MOSCOW BLOG: Ukraine’s kinetic war in stalemate, but the economic war is escalating

MOSCOW BLOG: Ukraine’s kinetic war in stalemate, but the economic war is escalating
Putin is escalating the economic war with the West and he is starting to roll out his big guns: the Kremlin's control over the flow of commodities and its ability to switch these on and off. / bne IntelliNews
By Ben Aris in Berlin August 19, 2022

The kinetic war in Ukraine has ground to a halt. Meduza reports today that in the last 40 days since the last city in Donbas fell to Russia it hasn’t gained more than seven miles of new territory. At the same time, we are two months into the Ukrainian counteroffensive to retake Kherson, but although Kyiv has taken out the bridges across the Dnieper, making it hard for Russia to resupply the city, Ukraine has been unable to assault Kherson itself.

Russia doesn’t have the manpower to launch a counterpunch, and Ukraine, which has plenty of men, doesn’t have the weapons to take back Kherson. We have a report today saying the West has promised no new money or arms this month, as it appears that both Ukraine’s and Nato’s stocks of weapons have run out and the amount of money the West is willing to spend has reached some sort of limit.

Andriy Zagorodnyuk, a former defence minister of Ukraine, told the FT: “The US gives us enough to stop the Russians from advancing, to reverse some gains, to shape the operational direction, but absolutely, clearly, not enough for a major counteroffensive,”

Russia’s assault has been brought to stand still by the chaos the US M142 High Mobility Artillery Rocket Systems (HIMARS) have caused. Russia has been forced to totally rejig its logistics to supply the men in the field and that will take a lot of time. It’s still not clear if Russia will be able to resume its advance after this is done, as it was not exactly going fast before the HIMARS appeared.

The upshot is the kinetic war is now frozen for the meantime, but not so the economic war, which is just getting going. I did a feature that is a first pass at calculating some of the costs Putin’s war will inflict on the West.

According to the IMF, we have already spent just under $400bn, after global central bank reserves dropped 6% due to currency instability. Then there is the circa $70bn that the EU has already spent on LNG, ahead of the $12bn it usually spends. The EU reckon this winter’s energy crisis will cost $200bn, but I think that is on the low side, as that is just for gas, and I’m sure we will have a crisis with oil prices too before the end of the year. And all that is before you calculate the cost of rebuilding Ukraine, which will come in somewhere between $100bn and $1 trillion.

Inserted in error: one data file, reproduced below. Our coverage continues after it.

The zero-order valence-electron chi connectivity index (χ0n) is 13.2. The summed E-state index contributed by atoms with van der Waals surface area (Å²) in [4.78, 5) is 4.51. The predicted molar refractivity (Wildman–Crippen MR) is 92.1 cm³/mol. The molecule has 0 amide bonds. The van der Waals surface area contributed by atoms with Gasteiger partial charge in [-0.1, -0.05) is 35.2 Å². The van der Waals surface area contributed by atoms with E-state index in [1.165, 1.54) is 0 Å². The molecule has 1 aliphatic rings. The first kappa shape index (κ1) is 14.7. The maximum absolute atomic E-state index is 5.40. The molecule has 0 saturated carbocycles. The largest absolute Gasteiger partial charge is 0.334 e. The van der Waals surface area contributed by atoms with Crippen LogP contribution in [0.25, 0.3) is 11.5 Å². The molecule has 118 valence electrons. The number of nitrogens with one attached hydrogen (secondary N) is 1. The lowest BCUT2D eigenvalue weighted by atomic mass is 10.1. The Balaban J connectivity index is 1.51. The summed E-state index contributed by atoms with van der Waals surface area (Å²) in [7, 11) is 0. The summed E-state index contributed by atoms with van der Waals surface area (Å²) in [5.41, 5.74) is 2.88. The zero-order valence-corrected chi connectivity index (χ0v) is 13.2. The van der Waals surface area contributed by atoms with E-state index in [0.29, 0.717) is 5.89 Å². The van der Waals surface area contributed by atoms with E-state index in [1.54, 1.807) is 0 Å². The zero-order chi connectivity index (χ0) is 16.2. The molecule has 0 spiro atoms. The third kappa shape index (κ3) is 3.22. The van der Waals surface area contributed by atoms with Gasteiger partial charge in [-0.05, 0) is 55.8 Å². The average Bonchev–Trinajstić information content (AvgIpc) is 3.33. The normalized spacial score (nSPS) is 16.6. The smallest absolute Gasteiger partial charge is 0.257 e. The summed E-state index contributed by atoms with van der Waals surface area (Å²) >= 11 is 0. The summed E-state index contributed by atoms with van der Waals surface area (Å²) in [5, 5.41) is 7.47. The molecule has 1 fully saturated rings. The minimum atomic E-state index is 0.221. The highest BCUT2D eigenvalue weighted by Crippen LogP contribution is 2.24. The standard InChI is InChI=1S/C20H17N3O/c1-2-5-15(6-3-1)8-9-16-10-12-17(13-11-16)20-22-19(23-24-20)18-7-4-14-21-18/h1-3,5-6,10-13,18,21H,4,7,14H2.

The EU launched the economic war on Russia with its “massive package” of sanctions only a few days after the Russian tanks crossed the border, but I increasingly think Brussels and Washington underestimated how well Russia could resist and how much damage it could do as it retaliates. As I have argued many times, the initial sanctions were more extreme than anything that was expected prior to the outbreak of hostilities, but they have all been “one way”: designed to hurt Russia, but inflict no pain on the West. Those sanctions have been exhausted and the West has proved extremely reluctant to impose “two-way” sanctions, as the oil price cap idea debacle shows, and all the exemptions that riddle the previous seven packages.

In the meantime, Russian President Vladimir Putin is starting to roll out his big guns, starting with cutting gas deliveries. But you can expect more of the same in other commodities as he turns the screw. Note, too, that actually there is plenty of gas at the moment, but it is the mere threat of a cut-off that has caused prices to decouple.

In the meantime, Russia has the best of all worlds: it’s still selling gas to the EU; it earns extraordinary profits; it puts Western leaders under huge pressure at home as gas bills soar; it divides the EU unity as some governments worry about their own economies; and all this from reducing part of its gas deliveries to Europe for two months. And with every degree the temperatures drop these weapons will only get more powerful.

The mounting energy crisis is not only unsettling consumers, worried over big bills; we are already starting to see a real-world impact. There are more and more reports of plants shutting down because they are no longer economically viable with energy prices up ten-fold. The latest is the Slovalco aluminium plant in Slovakia. Another is Chimcomplex, the largest chemical complex in Romania, which has stopped working this week. There will be a lot more. Even the German economy could be gutted from this problem, which is why German industrialists are freaking out.

This energy crisis is going to play havoc with everyone’s economies as the effects of super-high prices are already spilling out and causing serious problems. This will not just cost the man in the street money but will destroy local economies, as many towns rely on these factories for employment. The same goes for Russia, where the car-making cities like Nizhny Novgorod, Kazakh and Tolgiatti are all in deep trouble.

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